really great time. I’d worked out the schedule, and I made sure that we
could go at a pace that would suit us all, so generally it was relaxed.
There were inevitable tensions sometimes, and some days were really hot in
that barn. I remember remarking at the time to Ian that we seemed a right
bunch of rag tag scallywags and perhaps we were somewhat a bunch of
filmmaking misfits (no more so than myself I hasten to add!). Ultimately
it seemed we didn’t even fit in with ourselves, but I hope that everyone
enjoyed the ride.
you can tell us about critical and audience reception of Shadows
of a Stranger yet?
I think the picture is still emerging on that one. But if I combine
what we’ve seen already with my hunches, I would say that I think a
certain amount of people find it really unusual, perhaps to the extent
that they don’t really know what to make of it. Some people evidently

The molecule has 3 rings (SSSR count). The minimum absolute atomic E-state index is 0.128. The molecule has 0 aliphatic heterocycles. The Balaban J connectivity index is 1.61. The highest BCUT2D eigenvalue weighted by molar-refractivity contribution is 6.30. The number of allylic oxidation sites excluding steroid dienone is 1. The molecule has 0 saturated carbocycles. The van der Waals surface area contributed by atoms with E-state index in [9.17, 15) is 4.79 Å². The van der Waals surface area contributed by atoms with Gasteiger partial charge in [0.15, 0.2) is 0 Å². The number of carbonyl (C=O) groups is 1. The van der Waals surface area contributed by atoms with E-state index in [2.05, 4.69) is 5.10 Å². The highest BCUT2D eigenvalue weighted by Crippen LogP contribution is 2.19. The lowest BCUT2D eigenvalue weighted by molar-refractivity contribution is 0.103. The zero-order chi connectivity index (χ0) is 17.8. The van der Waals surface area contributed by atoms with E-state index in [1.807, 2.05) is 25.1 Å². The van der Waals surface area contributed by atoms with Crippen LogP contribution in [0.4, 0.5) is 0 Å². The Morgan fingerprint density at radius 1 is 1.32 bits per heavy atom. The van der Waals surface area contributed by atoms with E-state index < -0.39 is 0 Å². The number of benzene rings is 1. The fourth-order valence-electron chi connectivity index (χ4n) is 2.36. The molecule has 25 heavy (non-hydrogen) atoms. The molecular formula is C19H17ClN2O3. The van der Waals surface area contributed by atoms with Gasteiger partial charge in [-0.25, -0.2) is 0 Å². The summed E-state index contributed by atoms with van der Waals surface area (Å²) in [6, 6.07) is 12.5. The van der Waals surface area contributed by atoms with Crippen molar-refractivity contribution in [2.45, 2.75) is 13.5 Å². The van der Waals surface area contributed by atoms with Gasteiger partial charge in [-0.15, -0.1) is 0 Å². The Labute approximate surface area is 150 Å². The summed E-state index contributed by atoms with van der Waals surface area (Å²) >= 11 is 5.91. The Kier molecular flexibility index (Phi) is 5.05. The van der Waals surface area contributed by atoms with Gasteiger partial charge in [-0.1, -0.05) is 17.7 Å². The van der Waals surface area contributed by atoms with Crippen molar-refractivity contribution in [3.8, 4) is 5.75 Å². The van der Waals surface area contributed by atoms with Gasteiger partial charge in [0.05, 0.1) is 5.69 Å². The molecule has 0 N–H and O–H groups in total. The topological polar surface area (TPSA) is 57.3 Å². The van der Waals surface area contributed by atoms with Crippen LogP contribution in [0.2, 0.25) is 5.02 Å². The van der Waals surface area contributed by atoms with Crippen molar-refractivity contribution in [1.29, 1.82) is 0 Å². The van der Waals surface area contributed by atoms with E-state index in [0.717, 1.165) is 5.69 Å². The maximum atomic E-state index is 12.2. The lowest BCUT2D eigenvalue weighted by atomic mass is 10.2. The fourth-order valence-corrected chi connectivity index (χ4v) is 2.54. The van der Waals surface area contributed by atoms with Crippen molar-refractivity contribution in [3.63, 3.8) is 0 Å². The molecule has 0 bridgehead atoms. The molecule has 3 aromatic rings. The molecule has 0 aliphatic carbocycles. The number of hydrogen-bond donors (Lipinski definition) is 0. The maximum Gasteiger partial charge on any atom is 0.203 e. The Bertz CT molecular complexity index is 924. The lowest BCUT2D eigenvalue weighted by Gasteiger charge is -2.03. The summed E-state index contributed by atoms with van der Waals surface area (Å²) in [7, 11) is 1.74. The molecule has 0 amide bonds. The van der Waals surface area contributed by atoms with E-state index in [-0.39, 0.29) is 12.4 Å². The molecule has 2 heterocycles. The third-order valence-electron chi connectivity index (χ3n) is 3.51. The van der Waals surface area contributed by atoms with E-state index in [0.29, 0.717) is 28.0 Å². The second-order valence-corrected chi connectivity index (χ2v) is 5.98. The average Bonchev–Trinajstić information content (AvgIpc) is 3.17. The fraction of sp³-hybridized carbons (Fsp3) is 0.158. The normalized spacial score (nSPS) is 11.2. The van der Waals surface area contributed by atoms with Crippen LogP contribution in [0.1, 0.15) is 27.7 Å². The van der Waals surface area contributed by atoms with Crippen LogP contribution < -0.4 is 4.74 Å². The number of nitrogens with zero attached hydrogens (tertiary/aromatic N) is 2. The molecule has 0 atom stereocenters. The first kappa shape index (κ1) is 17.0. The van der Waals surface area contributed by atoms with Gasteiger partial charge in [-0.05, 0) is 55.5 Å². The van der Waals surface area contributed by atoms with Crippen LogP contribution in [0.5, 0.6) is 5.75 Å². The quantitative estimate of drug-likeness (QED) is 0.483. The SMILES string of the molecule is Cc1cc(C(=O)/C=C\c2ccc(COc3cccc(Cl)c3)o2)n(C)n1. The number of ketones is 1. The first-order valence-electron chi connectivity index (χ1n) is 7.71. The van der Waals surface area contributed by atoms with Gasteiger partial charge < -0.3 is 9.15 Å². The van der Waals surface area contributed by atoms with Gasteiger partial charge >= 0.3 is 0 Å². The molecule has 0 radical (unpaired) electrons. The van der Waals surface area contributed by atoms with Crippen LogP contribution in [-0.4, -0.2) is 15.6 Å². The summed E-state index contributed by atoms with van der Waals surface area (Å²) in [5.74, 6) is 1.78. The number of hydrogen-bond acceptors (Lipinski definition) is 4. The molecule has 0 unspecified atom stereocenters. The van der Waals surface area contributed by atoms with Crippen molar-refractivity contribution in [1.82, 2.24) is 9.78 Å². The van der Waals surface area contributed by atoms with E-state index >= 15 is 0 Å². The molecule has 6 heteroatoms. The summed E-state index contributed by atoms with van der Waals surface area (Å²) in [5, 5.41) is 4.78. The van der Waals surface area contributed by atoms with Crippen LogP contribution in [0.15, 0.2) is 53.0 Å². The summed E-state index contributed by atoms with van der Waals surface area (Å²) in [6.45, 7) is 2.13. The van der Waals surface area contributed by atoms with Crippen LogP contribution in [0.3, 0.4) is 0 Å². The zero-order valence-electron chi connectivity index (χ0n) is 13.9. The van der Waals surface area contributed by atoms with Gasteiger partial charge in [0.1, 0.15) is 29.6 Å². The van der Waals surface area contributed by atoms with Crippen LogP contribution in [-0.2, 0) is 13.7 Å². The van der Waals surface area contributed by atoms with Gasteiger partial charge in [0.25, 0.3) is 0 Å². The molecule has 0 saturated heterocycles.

think it’s total trash. Reassuringly there are some people who ‘get
it’ though. I think people with a film brain understand the film, and
understand what must have been involved to get it made and they appreciate
what we’ve achieved – we’ve seen this in the critical reviews. So really we’ve had the whole spectrum of reactions. By putting it on
Amazon we realise we’ve essentially entered it into the great sea of
choice alongside ‘proper’ industry produce, and I do wonder if the
audience is watching far enough into the credits to see that there isn’t
some massive long list of visual effects artists but just two people.
I guess I’m looking forward to a bit more critical engagement with
the film from audiences. We live in an on-demand age where people form
quick opinions and need to be instantly hooked – the pop music industry,
for example, is totally geared up that way, and maybe audiences are
conditioned to get hooked on movies by painting-by-numbers trailers